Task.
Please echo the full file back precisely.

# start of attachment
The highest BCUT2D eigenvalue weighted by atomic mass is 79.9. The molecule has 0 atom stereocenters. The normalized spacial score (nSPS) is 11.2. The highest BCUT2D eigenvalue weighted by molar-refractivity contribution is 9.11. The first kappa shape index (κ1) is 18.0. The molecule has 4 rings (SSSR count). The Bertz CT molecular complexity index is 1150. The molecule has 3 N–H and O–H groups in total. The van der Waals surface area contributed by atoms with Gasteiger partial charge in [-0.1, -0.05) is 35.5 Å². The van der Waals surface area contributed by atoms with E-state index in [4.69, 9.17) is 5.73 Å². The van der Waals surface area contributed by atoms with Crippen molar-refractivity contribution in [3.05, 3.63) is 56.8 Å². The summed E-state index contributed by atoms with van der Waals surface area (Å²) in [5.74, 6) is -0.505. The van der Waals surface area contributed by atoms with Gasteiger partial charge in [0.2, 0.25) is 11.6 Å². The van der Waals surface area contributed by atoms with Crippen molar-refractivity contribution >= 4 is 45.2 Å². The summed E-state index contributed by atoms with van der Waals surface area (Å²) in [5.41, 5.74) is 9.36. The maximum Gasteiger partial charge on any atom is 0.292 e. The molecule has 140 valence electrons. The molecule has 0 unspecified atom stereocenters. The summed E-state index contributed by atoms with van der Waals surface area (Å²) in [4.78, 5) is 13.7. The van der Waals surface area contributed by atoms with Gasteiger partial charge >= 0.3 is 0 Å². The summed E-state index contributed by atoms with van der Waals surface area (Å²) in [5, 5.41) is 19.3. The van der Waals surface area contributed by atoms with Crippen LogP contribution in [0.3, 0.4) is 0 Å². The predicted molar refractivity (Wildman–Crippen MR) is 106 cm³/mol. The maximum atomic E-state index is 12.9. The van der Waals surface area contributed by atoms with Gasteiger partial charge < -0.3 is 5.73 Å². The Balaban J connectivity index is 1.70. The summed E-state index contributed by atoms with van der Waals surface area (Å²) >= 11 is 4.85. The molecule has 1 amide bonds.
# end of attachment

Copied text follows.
The highest BCUT2D eigenvalue weighted by atomic mass is 79.9. The molecule has 0 atom stereocenters. The normalized spacial score (nSPS) is 11.2. The highest BCUT2D eigenvalue weighted by molar-refractivity contribution is 9.11. The first kappa shape index (κ1) is 18.0. The molecule has 4 rings (SSSR count). The Bertz CT molecular complexity index is 1150. The molecule has 3 N–H and O–H groups in total. The van der Waals surface area contributed by atoms with Gasteiger partial charge in [-0.1, -0.05) is 35.5 Å². The van der Waals surface area contributed by atoms with E-state index in [4.69, 9.17) is 5.73 Å². The van der Waals surface area contributed by atoms with Crippen molar-refractivity contribution in [3.05, 3.63) is 56.8 Å². The summed E-state index contributed by atoms with van der Waals surface area (Å²) in [5.74, 6) is -0.505. The van der Waals surface area contributed by atoms with Gasteiger partial charge in [0.2, 0.25) is 11.6 Å². The van der Waals surface area contributed by atoms with Crippen molar-refractivity contribution >= 4 is 45.2 Å². The summed E-state index contributed by atoms with van der Waals surface area (Å²) in [5.41, 5.74) is 9.36. The maximum Gasteiger partial charge on any atom is 0.292 e. The molecule has 140 valence electrons. The molecule has 0 unspecified atom stereocenters. The summed E-state index contributed by atoms with van der Waals surface area (Å²) in [4.78, 5) is 13.7. The van der Waals surface area contributed by atoms with Gasteiger partial charge >= 0.3 is 0 Å². The summed E-state index contributed by atoms with van der Waals surface area (Å²) in [5, 5.41) is 19.3. The van der Waals surface area contributed by atoms with Crippen LogP contribution in [0.3, 0.4) is 0 Å². The predicted molar refractivity (Wildman–Crippen MR) is 106 cm³/mol. The maximum atomic E-state index is 12.9. The van der Waals surface area contributed by atoms with Gasteiger partial charge < -0.3 is 5.73 Å². The Balaban J connectivity index is 1.70. The summed E-state index contributed by atoms with van der Waals surface area (Å²) >= 11 is 4.85. The molecule has 1 amide bonds.